Mentions: To obtain evidence that MRSA cells modified by exposure to ECg are impaired with regard to their capacity to cause lethal infection, we grew EMRSA-16 to mid-logarithmic phase in MH broth supplemented with 12.5 μg/mL ECg and infected 30 hpf embryos by the circulation valley (Figure 3A) or yolk sac (Figure 3B) with 3 × 103 CFU of ECg-modified bacteria; infected embryos were then incubated in E3 medium with and without oxacillin (4 μg/mL) supplementation. For both injection sites, ECg-modified bacteria were significantly less virulent than EMRSA-16 cells that were not exposed to ECg prior to administration. Incubation with oxacillin after infection had no impact of survival (circulation: P = 0.5627; yolk: P = 0.6129; log rank test).

Bottom Line: No significant increases in survival were noted when infected embryos were maintained in medium containing 12.5-100 μg/mL ECg with or without 4 or 16 μg/mL oxacillin.However, when EMRSA-16 was grown in medium containing 12.5 μg/mL ECg and the bacteria used to infect embryos by either the circulation valley or yolk sac, there were significant increases in embryo survival in both the presence and absence of oxacillin.We conclude that exposure to ECg prior to infection reduces the lethality of EMRSA-16, renders cells more susceptible to elimination by immune processes and compromises their capacity to establish an inflammatory response in comparison to non-exposed bacteria.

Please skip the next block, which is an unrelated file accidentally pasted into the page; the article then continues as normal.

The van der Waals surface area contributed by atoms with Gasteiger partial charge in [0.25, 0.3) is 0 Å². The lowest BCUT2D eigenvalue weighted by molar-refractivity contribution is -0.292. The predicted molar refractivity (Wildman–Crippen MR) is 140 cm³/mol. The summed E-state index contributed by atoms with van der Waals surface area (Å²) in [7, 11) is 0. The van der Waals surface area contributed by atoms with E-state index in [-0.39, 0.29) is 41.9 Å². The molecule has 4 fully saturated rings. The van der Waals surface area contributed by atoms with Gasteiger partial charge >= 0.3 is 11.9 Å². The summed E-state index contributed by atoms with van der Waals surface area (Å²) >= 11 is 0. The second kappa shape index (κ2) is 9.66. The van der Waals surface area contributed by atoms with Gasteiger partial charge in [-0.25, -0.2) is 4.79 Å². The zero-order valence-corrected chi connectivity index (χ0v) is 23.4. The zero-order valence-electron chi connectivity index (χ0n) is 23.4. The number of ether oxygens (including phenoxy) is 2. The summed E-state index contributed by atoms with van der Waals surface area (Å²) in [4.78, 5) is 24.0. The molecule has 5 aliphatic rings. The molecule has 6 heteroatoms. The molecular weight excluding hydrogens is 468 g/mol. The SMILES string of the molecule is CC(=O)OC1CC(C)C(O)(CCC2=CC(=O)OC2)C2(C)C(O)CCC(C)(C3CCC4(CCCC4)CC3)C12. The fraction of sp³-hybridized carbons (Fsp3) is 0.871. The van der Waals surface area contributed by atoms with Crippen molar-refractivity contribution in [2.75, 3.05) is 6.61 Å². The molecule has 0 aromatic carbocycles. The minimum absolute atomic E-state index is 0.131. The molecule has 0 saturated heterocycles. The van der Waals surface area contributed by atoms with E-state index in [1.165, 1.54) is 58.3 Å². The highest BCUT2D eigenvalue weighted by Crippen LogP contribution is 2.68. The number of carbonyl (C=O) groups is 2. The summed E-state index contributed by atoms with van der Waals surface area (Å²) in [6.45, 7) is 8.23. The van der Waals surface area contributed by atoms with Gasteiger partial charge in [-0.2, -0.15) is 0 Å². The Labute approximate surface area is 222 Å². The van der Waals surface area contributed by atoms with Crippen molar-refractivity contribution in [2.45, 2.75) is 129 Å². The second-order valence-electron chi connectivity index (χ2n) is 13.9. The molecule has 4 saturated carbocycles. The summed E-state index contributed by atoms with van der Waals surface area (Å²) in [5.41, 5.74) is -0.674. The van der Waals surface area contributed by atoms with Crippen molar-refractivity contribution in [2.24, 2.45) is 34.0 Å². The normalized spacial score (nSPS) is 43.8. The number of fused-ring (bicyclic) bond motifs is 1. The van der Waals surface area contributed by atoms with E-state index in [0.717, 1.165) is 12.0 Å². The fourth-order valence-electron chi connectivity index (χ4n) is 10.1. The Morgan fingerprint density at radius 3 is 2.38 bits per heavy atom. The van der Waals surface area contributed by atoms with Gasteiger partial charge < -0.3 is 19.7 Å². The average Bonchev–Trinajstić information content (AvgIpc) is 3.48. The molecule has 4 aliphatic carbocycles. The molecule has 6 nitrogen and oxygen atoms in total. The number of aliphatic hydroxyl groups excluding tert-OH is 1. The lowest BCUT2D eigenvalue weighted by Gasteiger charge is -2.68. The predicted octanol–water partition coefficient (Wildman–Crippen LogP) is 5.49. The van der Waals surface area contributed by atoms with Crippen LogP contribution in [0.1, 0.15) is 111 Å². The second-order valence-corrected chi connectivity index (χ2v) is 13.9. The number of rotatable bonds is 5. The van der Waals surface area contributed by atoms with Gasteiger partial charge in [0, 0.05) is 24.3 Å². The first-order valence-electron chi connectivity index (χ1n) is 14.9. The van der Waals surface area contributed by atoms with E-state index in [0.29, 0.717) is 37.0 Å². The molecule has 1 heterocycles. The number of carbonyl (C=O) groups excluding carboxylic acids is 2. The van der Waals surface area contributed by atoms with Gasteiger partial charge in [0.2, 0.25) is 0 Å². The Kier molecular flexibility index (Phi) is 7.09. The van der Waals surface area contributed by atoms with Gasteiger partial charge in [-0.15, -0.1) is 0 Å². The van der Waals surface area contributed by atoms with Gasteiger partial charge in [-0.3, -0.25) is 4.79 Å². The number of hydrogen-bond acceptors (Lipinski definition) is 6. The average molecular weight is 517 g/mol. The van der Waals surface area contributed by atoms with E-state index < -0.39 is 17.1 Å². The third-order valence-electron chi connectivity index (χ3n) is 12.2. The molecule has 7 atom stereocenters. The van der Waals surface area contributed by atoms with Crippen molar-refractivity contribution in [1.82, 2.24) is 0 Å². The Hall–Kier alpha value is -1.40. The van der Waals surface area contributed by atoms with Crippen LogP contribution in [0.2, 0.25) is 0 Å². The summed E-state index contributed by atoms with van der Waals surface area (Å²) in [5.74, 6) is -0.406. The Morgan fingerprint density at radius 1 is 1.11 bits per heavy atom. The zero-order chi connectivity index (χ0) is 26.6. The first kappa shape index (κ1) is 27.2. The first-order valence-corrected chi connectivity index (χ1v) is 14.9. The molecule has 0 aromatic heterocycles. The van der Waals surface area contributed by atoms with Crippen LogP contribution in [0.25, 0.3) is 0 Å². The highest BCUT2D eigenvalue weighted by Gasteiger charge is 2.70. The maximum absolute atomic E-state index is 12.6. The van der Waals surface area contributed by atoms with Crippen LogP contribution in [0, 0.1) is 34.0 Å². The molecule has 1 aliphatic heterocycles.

View Article: PubMed Central - PubMed

Affiliation: UCL School of Pharmacy, University College London London, UK.

ABSTRACT
(-)-epicatechin gallate (ECg) substantially modifies the properties of Staphylococcus aureus and reversibly abrogates β-lactam resistance in methicillin/oxacillin resistant (MRSA) isolates. We have determined the capacity of ECg to alter the course of infection in zebrafish embryos challenged with epidemic clinical isolate EMRSA-16. At 30 h post fertilization (hpf), embryos were infected by injection of 1-5 × 10(3) colony forming units (CFU) of EMRSA-16 into the circulation valley or yolk sac. Infection by yolk sac injection was lethal with a challenge dose above 3 × 10(3) CFU, with no survivors at 70 hpf. In contrast, survival at 70 hpf after injection into the circulation was 83 and 44% following challenge with 3 × 10(3) and 1-5 × 10(3) CFU, respectively. No significant increases in survival were noted when infected embryos were maintained in medium containing 12.5-100 μg/mL ECg with or without 4 or 16 μg/mL oxacillin. However, when EMRSA-16 was grown in medium containing 12.5 μg/mL ECg and the bacteria used to infect embryos by either the circulation valley or yolk sac, there were significant increases in embryo survival in both the presence and absence of oxacillin. ECg-modified and unmodified, GFP-transformed EMRSA-16 bacteria were visualized within phagocytic cells in the circulation and yolk sac; pre-treatment with ECg also significantly increased induction of the respiratory burst and suppressed increases in IL-1β expression typical of infection with untreated EMRSA-16. We conclude that exposure to ECg prior to infection reduces the lethality of EMRSA-16, renders cells more susceptible to elimination by immune processes and compromises their capacity to establish an inflammatory response in comparison to non-exposed bacteria.

No MeSH data available.


Related in: MedlinePlus